By Ian S. Port
By Cory Sklar
By Godofredo Vasquez
By Gil Riego Jr.
By Ian S. Port
By Ian S. Port
By Christopher Victorio
By Ian S. Port
There's no mainstream side to Bay Area hip hop. While there have been a couple of MC Hammers and Digital Undergrounds in the past, for a kid sitting down with MTV or BET today the bay isn't even marked on the map. Underground scenes in New York, Atlanta, Los Angeles, and elsewhere have developed as a reaction to the high-profile promotional campaigns by major record labels that stressed their artists' glamorous lifestyles over their musical talents. If the videos are to be believed, Manhattan is a place where rappers travel in motorcades a hundred motorcycles deep, and Southern California is one enormous ghetto barbecue.
Rasco ft. Planet Asia
"How Many X's"
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But here, being underground is just a fact of life. The scene breeds independent businessmen and artists; it's a bug that's passed to younger artists from local veterans, many of whom have had major label deals that went sour. So Rasco's 1997 debut single, "Unassisted," wasn't just bragging by an MC setting out on a solo career; its title was a statement on the only way home-grown artists can step forth in the rap industry. When Rasco was with Various Blends in the early '90s, the group pursued record deals, but the A&R executives weren't exactly knocking down their door. After lackluster national sales for Souls of Mischief's and Saafir's recent large-budgeted records, the witty lyrical delivery that's part of the bay's hip-hop hallmark was deemed commercially unviable.
Various Blends self-released its "Chill as I Flex" single in 1994, featuring the abstract rhyming style then popular on the East Coast. But Rasco, a latecomer to the microphone, had only been rapping for two years at that point, and hadn't found his own poetic voice yet. As he began to do so, it became clear he and the group were heading in separate directions. "It took me awhile to figure out what style I was gonna have, what type of stuff to talk about, stuff like that," he says. "It took me two years before I really found my niche. I tried to fit in with the group instead of being myself. At the time the whole abstract vibe was big, like De La Soul and A Tribe Called Quest, but that wasn't really my style. Then I realized, 'You know what your style was, you should just do it.'"
Luckily, his roommate Peanut Butter Wolf was getting his label Stones Throw off the ground at the same time, and asked Rasco to release a single on it. No one involved expected the splash "Unassisted" would make in the burgeoning national underground scene. In part due to the uncommon vocal presence displayed by Rasco and in part due to Wolf's classic beat, "Unassisted" sold almost 40,000 copies -- unheard of for an unknown artist on a practically unknown label. The track was also exposed to an unusually large audience as it was used frequently in scratch routines by the X-ecutioners and the World Famous Beat Junkies, two of the most widely touring turntablist crews. All of a sudden people wanted to hear more from the so-called "bald-headed, non-dreaded" MC working a full-time job and living in San Mateo.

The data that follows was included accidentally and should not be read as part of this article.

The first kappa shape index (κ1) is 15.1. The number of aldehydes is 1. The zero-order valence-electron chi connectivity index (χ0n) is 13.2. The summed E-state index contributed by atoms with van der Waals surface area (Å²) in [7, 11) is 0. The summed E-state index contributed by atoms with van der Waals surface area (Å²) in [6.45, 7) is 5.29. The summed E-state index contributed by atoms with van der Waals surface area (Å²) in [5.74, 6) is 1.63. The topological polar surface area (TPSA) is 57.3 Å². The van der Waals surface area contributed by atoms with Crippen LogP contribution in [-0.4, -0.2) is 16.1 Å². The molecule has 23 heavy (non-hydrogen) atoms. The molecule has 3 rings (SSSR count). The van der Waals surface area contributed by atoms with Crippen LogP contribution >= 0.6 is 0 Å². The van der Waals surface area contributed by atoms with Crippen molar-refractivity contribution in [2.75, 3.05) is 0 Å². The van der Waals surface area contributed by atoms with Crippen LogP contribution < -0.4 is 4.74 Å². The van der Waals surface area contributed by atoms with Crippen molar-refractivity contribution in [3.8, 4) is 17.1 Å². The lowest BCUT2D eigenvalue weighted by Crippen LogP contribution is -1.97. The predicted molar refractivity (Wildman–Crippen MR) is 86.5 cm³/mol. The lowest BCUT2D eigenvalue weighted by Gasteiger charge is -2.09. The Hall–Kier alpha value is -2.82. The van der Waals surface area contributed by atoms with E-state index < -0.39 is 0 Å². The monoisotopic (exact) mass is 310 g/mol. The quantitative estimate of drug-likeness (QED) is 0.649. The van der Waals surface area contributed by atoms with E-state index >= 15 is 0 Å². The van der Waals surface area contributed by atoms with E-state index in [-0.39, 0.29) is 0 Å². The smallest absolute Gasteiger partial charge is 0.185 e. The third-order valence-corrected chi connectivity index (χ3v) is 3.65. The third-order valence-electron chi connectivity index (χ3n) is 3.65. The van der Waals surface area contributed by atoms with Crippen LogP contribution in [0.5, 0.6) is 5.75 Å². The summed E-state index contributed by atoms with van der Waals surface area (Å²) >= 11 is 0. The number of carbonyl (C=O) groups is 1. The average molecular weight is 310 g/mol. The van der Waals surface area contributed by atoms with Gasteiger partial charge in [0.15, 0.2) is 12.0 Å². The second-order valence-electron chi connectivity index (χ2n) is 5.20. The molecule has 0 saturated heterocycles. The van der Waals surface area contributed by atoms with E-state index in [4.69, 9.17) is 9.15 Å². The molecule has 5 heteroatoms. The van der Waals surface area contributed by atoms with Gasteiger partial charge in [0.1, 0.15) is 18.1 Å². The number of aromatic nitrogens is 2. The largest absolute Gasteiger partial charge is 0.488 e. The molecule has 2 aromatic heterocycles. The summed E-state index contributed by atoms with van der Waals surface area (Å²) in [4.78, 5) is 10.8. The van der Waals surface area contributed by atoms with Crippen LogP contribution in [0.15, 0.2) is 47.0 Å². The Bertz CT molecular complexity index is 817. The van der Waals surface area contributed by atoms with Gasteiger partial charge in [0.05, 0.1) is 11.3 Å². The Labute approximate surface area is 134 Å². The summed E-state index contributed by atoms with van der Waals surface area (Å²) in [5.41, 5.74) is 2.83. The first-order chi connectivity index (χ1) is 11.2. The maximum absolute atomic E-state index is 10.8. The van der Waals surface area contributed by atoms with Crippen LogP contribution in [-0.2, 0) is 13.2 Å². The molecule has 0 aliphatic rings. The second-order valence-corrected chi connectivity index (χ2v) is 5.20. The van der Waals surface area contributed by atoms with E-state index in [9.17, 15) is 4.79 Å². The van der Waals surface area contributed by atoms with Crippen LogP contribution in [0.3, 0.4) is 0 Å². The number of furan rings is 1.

Wolf wanted to put out a full album based on the single's reception, but Rasco didn't have all the pieces in place yet. "When he asked me to do it, at that point, I didn't have anything written at all. I was working at [music distribution company] TRC, and had to write, so I was like, 'Yo man, this is gonna take some time.' I didn't know anything I wanted to do for it except the title, Time Waits for No Man. That was going back to my group thing, where we were getting older, and I felt it was getting stagnant. If we're gonna make this move, we have to do it now."
Long-players from independent labels were (and largely still are) a rare thing in hip hop. When word got around that Stones Throw was planning one, there was speculation that an underground MC like Rasco was too one-dimensional to hold listeners' interest over multiple cuts. But Time Waits for No Man was released to much critical acclaim: It was voted top independent record of 1998 by hip hop's widely read magazine The Source. Rasco's ability proved not to be in rapid-fire multisyllables, but in the way he completely sank his verses into the rhythm tracks laid down by his producers. Guest appearances by local MC Encore, Fresno's Planet Asia, and L.A.'s Dilated Peoples and Defari provided a nice complement to his blunt, brash style.
After Time Waits for No Man had been out for almost a year, and Rasco and Wolf had finished promoting it, Rasco decided to start his own label, Pockets Linted. Of the many business skills he learned from working with Wolf, he lists timing at the top. He knew he had to follow up his album the next year so as to stay fresh in listeners' minds, but he didn't want to overexpose himself either. The perfect solution was the EP format -- the six-song The Birthwas released in September. "I wanted to put something out for this year," he says. "I don't want to be gone from the scene for too long. But I don't want to make appearances every 10 seconds, like be on everyone's record, or have a bunch of records out just because I can put 'em out."
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